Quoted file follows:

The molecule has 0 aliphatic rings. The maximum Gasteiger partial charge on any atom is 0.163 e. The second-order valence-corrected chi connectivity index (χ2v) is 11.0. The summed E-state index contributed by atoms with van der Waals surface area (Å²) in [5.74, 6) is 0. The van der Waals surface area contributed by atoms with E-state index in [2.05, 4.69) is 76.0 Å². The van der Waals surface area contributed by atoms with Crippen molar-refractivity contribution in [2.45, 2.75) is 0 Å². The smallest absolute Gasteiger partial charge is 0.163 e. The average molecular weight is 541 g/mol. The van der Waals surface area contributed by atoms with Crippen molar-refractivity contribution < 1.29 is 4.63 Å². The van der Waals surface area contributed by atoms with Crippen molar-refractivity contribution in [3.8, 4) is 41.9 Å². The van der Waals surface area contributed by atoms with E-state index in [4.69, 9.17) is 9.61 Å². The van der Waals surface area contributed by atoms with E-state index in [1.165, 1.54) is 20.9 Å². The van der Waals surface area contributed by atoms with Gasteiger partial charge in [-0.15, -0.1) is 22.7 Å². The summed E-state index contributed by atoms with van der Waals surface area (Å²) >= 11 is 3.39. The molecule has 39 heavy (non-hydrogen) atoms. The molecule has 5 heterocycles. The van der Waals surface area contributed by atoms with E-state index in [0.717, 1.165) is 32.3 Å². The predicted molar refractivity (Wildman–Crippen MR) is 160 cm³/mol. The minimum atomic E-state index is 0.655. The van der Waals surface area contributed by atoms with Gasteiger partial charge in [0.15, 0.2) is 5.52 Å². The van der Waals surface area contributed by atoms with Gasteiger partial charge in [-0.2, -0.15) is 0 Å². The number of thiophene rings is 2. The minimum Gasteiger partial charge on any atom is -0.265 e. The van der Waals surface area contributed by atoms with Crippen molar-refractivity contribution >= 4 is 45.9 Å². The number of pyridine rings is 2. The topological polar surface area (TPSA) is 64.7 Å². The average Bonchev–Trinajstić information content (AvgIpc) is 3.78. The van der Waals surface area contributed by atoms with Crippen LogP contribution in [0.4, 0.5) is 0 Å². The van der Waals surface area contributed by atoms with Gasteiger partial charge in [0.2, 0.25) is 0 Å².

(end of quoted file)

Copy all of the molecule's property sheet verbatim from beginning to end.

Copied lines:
The molecule has 0 aliphatic rings. The maximum Gasteiger partial charge on any atom is 0.163 e. The second-order valence-corrected chi connectivity index (χ2v) is 11.0. The summed E-state index contributed by atoms with van der Waals surface area (Å²) in [5.74, 6) is 0. The van der Waals surface area contributed by atoms with E-state index in [2.05, 4.69) is 76.0 Å². The van der Waals surface area contributed by atoms with Crippen molar-refractivity contribution in [2.45, 2.75) is 0 Å². The smallest absolute Gasteiger partial charge is 0.163 e. The average molecular weight is 541 g/mol. The van der Waals surface area contributed by atoms with Crippen molar-refractivity contribution < 1.29 is 4.63 Å². The van der Waals surface area contributed by atoms with Crippen molar-refractivity contribution in [3.8, 4) is 41.9 Å². The van der Waals surface area contributed by atoms with E-state index in [4.69, 9.17) is 9.61 Å². The van der Waals surface area contributed by atoms with E-state index in [1.165, 1.54) is 20.9 Å². The van der Waals surface area contributed by atoms with Gasteiger partial charge in [-0.15, -0.1) is 22.7 Å². The summed E-state index contributed by atoms with van der Waals surface area (Å²) >= 11 is 3.39. The molecule has 39 heavy (non-hydrogen) atoms. The molecule has 5 heterocycles. The van der Waals surface area contributed by atoms with E-state index in [0.717, 1.165) is 32.3 Å². The predicted molar refractivity (Wildman–Crippen MR) is 160 cm³/mol. The minimum atomic E-state index is 0.655. The van der Waals surface area contributed by atoms with Gasteiger partial charge in [0.15, 0.2) is 5.52 Å². The van der Waals surface area contributed by atoms with Gasteiger partial charge in [-0.2, -0.15) is 0 Å². The number of thiophene rings is 2. The minimum Gasteiger partial charge on any atom is -0.265 e. The van der Waals surface area contributed by atoms with Crippen molar-refractivity contribution >= 4 is 45.9 Å². The number of pyridine rings is 2. The topological polar surface area (TPSA) is 64.7 Å². The average Bonchev–Trinajstić information content (AvgIpc) is 3.78. The van der Waals surface area contributed by atoms with Crippen LogP contribution in [0.4, 0.5) is 0 Å². The van der Waals surface area contributed by atoms with Gasteiger partial charge in [0.2, 0.25) is 0 Å².